We left for Orcas Island Friday morning spent quite a bit of time walking around, so I ended up with 17,000 steps that day without much effort. Thanks to the rainy weather on Saturday, we didn’t do as much walking, but I made sure to at least hit my 12,000 step goal that day.

Sunday we left the Airbnb we stayed at with my family and rented a glamping tent cabin at West Beach Resort. It cost just shy of $200 for the one night (including taxes and fees), so we decided to stick around the resort from the time we checked in around 3pm to get our money’s worth. Thanks to walking around the dock and beach at the resort, I still ended up with 15,000 steps that day.

(I meant to write more about our glamping experience, and maybe I will later, but Monday’s ferry experience got precedent today. Let me know if you think I should write more on that. It was definitely fun and something we will do again.)

Monday, thanks to the ferry debacle, was 20,000 steps, and Wednesday I finally got back to a real run plus a long walk. I’ve been so busy at and after work that I’ve gotten out of the habit of squeezing in my short workouts, but I at least started back at that with a ten minute elliptical workout on Thursday.

I hit the challenge goal of 100 hours outside Wednesday afternoon, and ended the month at 112.25 hours.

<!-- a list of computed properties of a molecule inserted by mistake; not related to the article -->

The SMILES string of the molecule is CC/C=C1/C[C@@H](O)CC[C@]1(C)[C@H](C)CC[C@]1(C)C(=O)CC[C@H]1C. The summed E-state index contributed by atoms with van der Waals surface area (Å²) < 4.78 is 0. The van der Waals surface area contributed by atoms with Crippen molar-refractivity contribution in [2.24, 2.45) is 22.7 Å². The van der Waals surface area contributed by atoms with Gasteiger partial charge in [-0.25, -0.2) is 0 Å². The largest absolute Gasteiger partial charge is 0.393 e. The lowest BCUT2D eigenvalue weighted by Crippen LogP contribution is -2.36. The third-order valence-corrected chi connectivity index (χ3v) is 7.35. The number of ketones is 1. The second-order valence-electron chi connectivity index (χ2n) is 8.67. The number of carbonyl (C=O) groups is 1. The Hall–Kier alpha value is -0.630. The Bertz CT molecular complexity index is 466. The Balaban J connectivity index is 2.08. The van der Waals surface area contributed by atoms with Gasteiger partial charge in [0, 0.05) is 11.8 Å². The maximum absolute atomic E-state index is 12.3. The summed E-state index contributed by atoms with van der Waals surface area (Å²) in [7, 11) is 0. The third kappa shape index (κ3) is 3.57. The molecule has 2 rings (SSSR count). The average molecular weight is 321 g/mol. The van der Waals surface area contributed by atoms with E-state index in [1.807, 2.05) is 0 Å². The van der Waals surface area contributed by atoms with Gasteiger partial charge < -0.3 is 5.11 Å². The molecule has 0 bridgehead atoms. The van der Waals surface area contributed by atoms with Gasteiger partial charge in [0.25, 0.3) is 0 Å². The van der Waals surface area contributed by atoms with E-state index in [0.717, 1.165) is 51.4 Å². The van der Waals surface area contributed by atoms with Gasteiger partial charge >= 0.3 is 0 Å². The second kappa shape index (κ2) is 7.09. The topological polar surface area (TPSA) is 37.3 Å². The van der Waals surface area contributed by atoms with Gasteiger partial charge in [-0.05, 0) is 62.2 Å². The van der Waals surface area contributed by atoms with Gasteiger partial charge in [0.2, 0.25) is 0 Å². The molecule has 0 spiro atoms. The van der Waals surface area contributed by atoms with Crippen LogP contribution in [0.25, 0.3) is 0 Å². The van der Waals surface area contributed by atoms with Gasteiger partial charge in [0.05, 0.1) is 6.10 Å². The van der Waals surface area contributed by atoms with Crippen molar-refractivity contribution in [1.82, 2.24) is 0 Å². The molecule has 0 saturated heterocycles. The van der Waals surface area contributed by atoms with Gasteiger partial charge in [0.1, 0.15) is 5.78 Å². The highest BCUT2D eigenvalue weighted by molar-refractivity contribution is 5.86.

What’s your worst holiday travel horror story? I want to hear!

28 thoughts on “Friday’s Frugal Five (Orcas Island Edition)

  1. We took the kids – 8, 4, and 1 at the time – to Ukraine using frequent flyer mile points. We couldn’t be choosy with our tickets, because of the frequent flyer miles, so we took an overnight flight to Paris, then had a 12-hour layover. We decided to make the most of it and promised the kids we would go to the Eiffel Tower. When we got to the airport, we checked into an airport hotel so we could all sleep for 2-3 hours. I woke up to a text from my sister: “Is the World Cup going to interfere with your plans?” I had no idea what she was talking about but a quick Google search told me that Paris had won the World Cup for the first time in 20 years, that the city was in chaos, that the players were coming into *the airport that we were in* in about an hour and a half, and then there would be mass chaos toward the center of town as they put on a parade.
    .